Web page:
Soft Black Leather Choker Adjustable Necklace

Jane Eyre goes for the sentimental look of her youth:

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You know Emma Bovary is all about the drama:

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Alice in Wonderland shows that chokers can be innocent and charming:

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Even Heidi gets into the act with a girlish, faux tattoo style:

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So, whether you choose classic, bright, metallic or just an old velvet ribbon you have in a drawer, remember that fall, 2016 is the time to stick your neck out.



Child’s Play


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Is childhood a real psychological state or simply a creation of society–and a sentimental one at that? We tend to take for granted that children think and feel differently than adults, as well as that they exist in a better, purer realm. But throughout society this has not been the case. In the medieval ages, and before, children were treated like incomplete, somewhat defective adults. Only in the 18th century did ideas about kids undergo a significant change. Largely responsible for this was philosopher Jean-Jacques Rousseau who equated children with nature and innocence; he believed education should be linked not just to knowledge, work and social duties but to preserving what was untainted in the soul.

Childhood really got going in the Victorian era (1837-1901). Queen Victoria and her consort Prince Albert had nine children and idealized the idea of family. Though poor children often lead horrible lives, working at very early ages in mills and as chimney sweeps and unpaid servants, life for rich kids included nannies, toy soldiers, rocking horses, wax dolls, even elaborate toy shops complete with tiny goods for sale.  Lewis Carroll wrote Alice in Wonderland in 1865 and it quickly became one of the most popular children’s stories–though how many kids today could read it (in its real, un-Disney form?). Picture books illustrated by Kate Greenaway, Walter Crane and William Nicholson were full of charming pictures of rosy-cheeked “good” little children indulging in ring-around-the rosy, hopscotch and hoop bowling. All of this perpetuated the idea–maybe a fantasy?–that children–at least those of wealthy parentage–inhabited their own reality, free from worry or any true unhappiness.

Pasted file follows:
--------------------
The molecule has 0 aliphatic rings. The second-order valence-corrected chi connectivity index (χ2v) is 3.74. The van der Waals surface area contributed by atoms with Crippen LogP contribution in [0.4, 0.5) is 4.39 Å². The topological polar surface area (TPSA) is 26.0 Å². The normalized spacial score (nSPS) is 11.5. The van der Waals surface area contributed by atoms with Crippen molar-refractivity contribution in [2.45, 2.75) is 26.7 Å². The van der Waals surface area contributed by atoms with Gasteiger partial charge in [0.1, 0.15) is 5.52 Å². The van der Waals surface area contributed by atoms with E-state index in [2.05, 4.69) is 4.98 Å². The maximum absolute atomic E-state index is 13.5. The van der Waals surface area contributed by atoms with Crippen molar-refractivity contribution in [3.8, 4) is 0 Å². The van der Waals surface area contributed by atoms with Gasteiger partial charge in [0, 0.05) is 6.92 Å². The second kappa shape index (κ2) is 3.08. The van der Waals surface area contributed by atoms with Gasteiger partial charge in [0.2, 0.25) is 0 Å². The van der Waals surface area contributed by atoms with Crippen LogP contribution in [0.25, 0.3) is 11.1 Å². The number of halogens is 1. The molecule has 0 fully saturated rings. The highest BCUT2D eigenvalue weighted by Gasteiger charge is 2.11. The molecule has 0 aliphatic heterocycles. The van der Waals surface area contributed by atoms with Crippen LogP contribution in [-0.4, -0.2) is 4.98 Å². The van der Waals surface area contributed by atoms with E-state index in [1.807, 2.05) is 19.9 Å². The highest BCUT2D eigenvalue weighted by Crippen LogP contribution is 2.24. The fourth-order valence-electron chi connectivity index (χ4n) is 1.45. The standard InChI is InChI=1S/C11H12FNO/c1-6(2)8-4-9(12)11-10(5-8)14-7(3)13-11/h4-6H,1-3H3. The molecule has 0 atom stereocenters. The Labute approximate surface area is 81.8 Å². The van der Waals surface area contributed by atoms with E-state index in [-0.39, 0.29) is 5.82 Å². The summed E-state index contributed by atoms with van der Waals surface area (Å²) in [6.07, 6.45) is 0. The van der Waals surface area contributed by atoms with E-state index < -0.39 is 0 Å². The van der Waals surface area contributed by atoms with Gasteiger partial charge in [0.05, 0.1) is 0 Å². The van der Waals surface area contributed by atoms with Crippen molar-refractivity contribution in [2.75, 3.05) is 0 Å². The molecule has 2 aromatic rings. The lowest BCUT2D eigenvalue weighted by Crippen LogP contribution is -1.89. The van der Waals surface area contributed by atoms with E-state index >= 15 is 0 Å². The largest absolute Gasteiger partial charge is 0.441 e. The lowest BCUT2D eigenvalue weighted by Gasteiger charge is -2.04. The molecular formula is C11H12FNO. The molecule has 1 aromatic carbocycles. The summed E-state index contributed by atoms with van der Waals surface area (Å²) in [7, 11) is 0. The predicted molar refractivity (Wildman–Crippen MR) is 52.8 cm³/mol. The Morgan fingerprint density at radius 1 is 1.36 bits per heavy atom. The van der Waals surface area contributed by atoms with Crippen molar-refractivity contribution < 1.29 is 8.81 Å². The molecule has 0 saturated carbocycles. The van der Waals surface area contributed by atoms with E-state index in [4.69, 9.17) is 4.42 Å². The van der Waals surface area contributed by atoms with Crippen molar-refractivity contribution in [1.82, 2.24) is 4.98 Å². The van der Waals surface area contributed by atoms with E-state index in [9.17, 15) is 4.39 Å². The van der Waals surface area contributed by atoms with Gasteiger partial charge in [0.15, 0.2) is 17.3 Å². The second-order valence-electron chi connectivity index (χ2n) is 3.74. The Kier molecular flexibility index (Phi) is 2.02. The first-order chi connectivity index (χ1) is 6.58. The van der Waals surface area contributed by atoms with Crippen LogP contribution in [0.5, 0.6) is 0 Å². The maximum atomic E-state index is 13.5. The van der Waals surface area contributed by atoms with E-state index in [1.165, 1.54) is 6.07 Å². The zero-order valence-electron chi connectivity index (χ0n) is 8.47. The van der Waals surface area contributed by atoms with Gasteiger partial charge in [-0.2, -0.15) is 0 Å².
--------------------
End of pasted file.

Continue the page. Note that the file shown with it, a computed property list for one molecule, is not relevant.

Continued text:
Later on, Freudian theories of burgeoning infant sexuality would dispel the notion of pre-pubescent innocence and upset the kinder applecart. Psychological tales such as The Bad Seed and Lillian Hellman’s The Children’s Hour, in which spoiled little girls deliberately lie and ruin the lives of their caretakers, would perpetrate the image of kids as potential demons, hiding behind frilly skirts, knee socks and toys. Long before Freud, Jane Eyre speaks up to her Aunt Reed, accusing her of of unkindness and hypocrisy in a manner the early Victorians found shocking. She was a passionate child, a rebel, daring to be heard–and cruelly punished for it. Heidi, written by Johanna Spyri in 1881, decades after Jane Eyre, reverts back to an earlier prototype: a joyous child brings delight and miraculous health to all those who know her, simply by existing.

Which idea of childhood do you find the most compelling? Are children miniature grown-ups struggling with many of the same problems as their parents, albeit in different forms? Or did they exist in their own universe, discrete and uncorrupted (at least before they get on the internet?).